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Keeping trade secrets secure when your workforce is remote

May 28, 2020 | Trade Secrets

Workplaces across Minnesota have been adjusting to the changing limitations presented by COVID-19. Some companies have closed down temporarily or permanently, while others have been able to make the transition to a fully remote workforce.

While working remotely can enable operations to continue while protecting workers, there could be concerns about protecting information when employees work off-site. As such, business owners would be wise to revisit and strengthen measures to safeguard trade secrets during this complicated time.

Information at risk

Having workers onsite allows employers to retain more control over information and products. Options like security badges, restricted access, and personal interactions can give parties a physical sense of safety.

However, when you are sharing information over chat or email or working on a home computer, you could risk giving access to third-parties. Further, parties at home may lose documents or otherwise mismanage data when they are not in an office setting.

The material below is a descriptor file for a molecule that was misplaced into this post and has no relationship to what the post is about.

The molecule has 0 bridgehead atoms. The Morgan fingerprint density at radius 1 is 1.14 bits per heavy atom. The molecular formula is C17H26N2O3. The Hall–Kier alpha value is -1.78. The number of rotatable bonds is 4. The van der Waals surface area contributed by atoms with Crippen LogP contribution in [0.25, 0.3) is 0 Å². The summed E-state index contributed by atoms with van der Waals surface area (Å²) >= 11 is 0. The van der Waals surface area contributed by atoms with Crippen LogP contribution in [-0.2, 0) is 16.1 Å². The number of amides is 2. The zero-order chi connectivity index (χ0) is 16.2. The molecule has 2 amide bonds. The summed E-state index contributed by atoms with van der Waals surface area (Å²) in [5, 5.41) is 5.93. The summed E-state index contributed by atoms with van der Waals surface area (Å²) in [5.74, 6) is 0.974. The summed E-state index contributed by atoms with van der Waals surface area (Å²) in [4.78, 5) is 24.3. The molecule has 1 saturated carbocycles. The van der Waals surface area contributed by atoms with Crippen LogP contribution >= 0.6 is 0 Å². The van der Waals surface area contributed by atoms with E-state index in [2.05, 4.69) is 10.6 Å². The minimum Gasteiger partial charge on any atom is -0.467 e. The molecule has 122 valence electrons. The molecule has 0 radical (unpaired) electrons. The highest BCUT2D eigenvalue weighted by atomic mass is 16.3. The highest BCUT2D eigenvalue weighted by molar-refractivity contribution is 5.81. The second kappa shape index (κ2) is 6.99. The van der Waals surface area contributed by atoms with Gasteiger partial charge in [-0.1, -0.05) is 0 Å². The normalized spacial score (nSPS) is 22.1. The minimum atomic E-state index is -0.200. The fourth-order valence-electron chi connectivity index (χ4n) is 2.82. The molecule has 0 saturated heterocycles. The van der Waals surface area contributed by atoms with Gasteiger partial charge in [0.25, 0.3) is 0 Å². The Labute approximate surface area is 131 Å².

Securing sensitive information

There are many ways to safeguard trade secrets and other confidential information when your workforce is suddenly spread across Minnesota.

Perhaps most importantly, educating your workforce on the importance of keeping confidential information secure. Even if you have discussed security protocols in the past, it can be a good time to review them with workers. Topics to consider include:

    • Cybersecurity
    • Using company-approved programs only
    • Keeping passwords secure
    • Marking documents with “Confidential” when you share them
    • Refraining from printing anything without authorization

Employees should also have a safe working environment. Talk to workers about:

    • Using caution when sending information over unsecured Wi-fi
    • Locking computers when they step away if they live with other people
    • Using VPNs

If possible, you should also be sure your employees use company-approved computers and devices. Readers can find additional suggestions in this article.

Confusion and problems can arise in novel work-from-home situations. As such, employers should have resources available to address employee technology issues and questions about various practices and policies.

These measures can help businesses continue to protect trade secrets and the health of their employees.

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